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This just in: A night in the lives of D-FW's late night newscasts (Wed., Feb. 16)

CBS11's Ginger Allen and Jane Slater respectively got out and about to report from the site of a police raid and a damaged battered women's shelter on Wednesday's 10 p.m. newscast. Photos: Ed Bark

CBS11's resourceful ladies of the night certainly aren't doing anything illegal. They are, however, lately dominating the air time given to reporters on the station's 10 p.m. newscasts.

On Wednesday's edition, all five stories with reporter IDs were by women. On Tuesday night, it was five of six stories. And on Monday's 10 p.m. program, our first night of ratings "sweeps" monitoring, women did three of the four stories. That's 13 out of 15, with nothing from either Jay Gormley or J.D. Miles, both of whom used to be almost nightly contributors.

No, these are not the bitter beer ramblings of an ancient male mariner. But it's a notable change in the 10 p.m. terrain under news director Adrienne Roark, who joined CBS11 in March of last year from the network's owned-and-operated station in Miami. And so far, with the usual help from its network's potent 9 p.m. lead-in programming, CBS11 leads WFAA8 by an average of just over 18,000 viewers per weeknight through the first half of the February sweeps.

(Roark replied to an email query early Thursday evening. "This actually is entirely coincidental," she said. "It's based on the stories themselves, the pitches, and what we decide makes it into the newscasts.")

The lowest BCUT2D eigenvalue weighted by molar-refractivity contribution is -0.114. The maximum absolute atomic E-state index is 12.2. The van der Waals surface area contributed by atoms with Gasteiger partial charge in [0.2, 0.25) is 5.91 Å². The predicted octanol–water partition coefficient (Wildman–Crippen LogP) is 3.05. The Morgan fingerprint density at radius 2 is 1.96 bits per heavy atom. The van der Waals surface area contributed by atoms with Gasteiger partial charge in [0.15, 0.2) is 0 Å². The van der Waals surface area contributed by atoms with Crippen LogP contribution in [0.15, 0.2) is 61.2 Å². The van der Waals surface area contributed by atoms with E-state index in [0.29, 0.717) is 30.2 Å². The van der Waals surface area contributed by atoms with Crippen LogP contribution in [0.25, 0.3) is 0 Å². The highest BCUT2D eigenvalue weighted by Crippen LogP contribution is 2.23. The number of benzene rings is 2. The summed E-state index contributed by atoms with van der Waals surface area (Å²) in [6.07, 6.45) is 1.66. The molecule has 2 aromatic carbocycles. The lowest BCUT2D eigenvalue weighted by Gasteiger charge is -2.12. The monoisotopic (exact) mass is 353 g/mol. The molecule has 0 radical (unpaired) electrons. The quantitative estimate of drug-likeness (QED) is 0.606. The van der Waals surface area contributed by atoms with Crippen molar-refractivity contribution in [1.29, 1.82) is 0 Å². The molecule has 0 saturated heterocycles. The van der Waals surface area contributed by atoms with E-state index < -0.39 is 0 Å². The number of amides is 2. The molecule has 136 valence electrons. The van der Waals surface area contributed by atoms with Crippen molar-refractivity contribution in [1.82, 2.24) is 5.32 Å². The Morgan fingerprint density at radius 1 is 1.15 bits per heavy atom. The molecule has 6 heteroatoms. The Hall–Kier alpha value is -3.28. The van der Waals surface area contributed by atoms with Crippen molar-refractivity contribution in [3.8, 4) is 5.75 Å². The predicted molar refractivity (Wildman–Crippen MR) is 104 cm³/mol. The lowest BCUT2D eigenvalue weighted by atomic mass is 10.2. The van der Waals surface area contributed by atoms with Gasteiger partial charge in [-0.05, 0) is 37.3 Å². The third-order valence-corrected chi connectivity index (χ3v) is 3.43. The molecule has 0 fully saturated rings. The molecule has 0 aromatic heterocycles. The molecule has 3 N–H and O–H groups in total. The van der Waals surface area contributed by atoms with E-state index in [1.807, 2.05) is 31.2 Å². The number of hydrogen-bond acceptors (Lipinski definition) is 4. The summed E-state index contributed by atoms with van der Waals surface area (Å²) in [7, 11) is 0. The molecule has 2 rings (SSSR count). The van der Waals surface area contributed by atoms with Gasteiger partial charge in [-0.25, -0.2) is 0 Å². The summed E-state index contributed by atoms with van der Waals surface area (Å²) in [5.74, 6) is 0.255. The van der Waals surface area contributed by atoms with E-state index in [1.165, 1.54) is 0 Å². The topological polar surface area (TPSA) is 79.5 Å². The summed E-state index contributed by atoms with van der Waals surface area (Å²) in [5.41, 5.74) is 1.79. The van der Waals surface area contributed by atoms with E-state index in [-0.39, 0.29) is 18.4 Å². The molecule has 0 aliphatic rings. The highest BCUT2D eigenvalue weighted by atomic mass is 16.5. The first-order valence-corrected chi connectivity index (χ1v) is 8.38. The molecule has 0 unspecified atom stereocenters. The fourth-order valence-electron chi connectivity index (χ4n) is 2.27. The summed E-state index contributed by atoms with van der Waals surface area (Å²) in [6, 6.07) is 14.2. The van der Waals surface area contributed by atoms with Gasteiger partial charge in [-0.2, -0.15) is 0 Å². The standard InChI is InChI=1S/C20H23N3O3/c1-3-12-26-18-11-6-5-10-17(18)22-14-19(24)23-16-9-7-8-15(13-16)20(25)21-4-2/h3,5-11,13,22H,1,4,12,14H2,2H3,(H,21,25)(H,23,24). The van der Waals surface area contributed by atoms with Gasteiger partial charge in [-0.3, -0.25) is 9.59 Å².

Wednesday's CBS11 late nighter began with Melissa Newton's live report from Denton on the "Breaking News" guilty verdict in the case of a man who had been accused of murdering his estranged wife in 2004. All four major TV news providers had this story, but CBS11 was the only one to lead with it.

CBS11 investigator Ginger Allen next had an eye-opener on long-dormant cases in which accused wrongdoers were indicted but never really pursued by police.

"We read one horrific criminal case after another," said Allen, who focused on a woman who had been sexually assaulted as a child more than 17 years ago. But her assailant has never been arrested or brought to trial, despite being charged at the time.

"Does this make you feel like the system had forgotten you?" Allen asked rhetorically. The woman, who was silhouetted and also had her voice disguised, gave the answer that Allen of course knew was coming: "Yes, ma'am, it does."

It would be a refreshing departure if any and all reporters would refrain from asking standard-issue leading questions of this sort. But that's just not likely to happen anytime soon.

Allen also went on belated police raids that came up empty. And she interviewed Dallas County District Attorney Craig Watkins, who says he's trying to clean up the seemingly abundant cold cases left behind by his predecessors. Watkins was asked if it's "unnerving" for him to know there are so many indicted people still at large. Watkins said it should be unnerving for all Dallas County residents.